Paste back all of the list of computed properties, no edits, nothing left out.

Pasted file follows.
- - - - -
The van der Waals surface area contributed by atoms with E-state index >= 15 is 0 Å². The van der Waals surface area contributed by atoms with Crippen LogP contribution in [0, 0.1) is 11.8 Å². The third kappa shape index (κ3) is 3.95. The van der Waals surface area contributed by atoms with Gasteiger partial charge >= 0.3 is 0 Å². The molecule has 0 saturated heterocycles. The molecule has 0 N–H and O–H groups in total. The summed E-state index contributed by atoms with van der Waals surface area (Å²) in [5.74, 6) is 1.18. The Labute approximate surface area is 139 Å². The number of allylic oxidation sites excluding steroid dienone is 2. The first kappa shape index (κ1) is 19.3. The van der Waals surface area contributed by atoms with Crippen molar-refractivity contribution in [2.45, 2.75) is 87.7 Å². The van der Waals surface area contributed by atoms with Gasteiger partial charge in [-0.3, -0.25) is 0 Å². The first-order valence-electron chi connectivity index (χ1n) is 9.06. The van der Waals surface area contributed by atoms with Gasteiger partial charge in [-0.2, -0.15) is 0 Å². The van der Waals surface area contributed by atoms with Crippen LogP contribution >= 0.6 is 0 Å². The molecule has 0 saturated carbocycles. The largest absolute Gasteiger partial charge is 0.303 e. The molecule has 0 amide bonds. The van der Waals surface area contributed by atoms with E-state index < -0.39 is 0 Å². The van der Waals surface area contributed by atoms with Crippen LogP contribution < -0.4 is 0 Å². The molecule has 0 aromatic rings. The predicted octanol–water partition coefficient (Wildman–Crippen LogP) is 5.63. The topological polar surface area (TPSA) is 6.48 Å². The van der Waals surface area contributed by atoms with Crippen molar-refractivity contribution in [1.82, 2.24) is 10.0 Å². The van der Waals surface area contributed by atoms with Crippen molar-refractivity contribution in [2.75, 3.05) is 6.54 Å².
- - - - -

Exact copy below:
The van der Waals surface area contributed by atoms with E-state index >= 15 is 0 Å². The van der Waals surface area contributed by atoms with Crippen LogP contribution in [0, 0.1) is 11.8 Å². The third kappa shape index (κ3) is 3.95. The van der Waals surface area contributed by atoms with Gasteiger partial charge >= 0.3 is 0 Å². The molecule has 0 saturated heterocycles. The molecule has 0 N–H and O–H groups in total. The summed E-state index contributed by atoms with van der Waals surface area (Å²) in [5.74, 6) is 1.18. The Labute approximate surface area is 139 Å². The number of allylic oxidation sites excluding steroid dienone is 2. The first kappa shape index (κ1) is 19.3. The van der Waals surface area contributed by atoms with Crippen molar-refractivity contribution in [2.45, 2.75) is 87.7 Å². The van der Waals surface area contributed by atoms with Gasteiger partial charge in [-0.3, -0.25) is 0 Å². The first-order valence-electron chi connectivity index (χ1n) is 9.06. The van der Waals surface area contributed by atoms with Gasteiger partial charge in [-0.2, -0.15) is 0 Å². The van der Waals surface area contributed by atoms with Crippen LogP contribution >= 0.6 is 0 Å². The molecule has 0 saturated carbocycles. The largest absolute Gasteiger partial charge is 0.303 e. The molecule has 0 amide bonds. The van der Waals surface area contributed by atoms with E-state index < -0.39 is 0 Å². The van der Waals surface area contributed by atoms with Crippen LogP contribution < -0.4 is 0 Å². The molecule has 0 aromatic rings. The predicted octanol–water partition coefficient (Wildman–Crippen LogP) is 5.63. The topological polar surface area (TPSA) is 6.48 Å². The van der Waals surface area contributed by atoms with Crippen molar-refractivity contribution in [1.82, 2.24) is 10.0 Å². The van der Waals surface area contributed by atoms with Crippen molar-refractivity contribution in [2.75, 3.05) is 6.54 Å².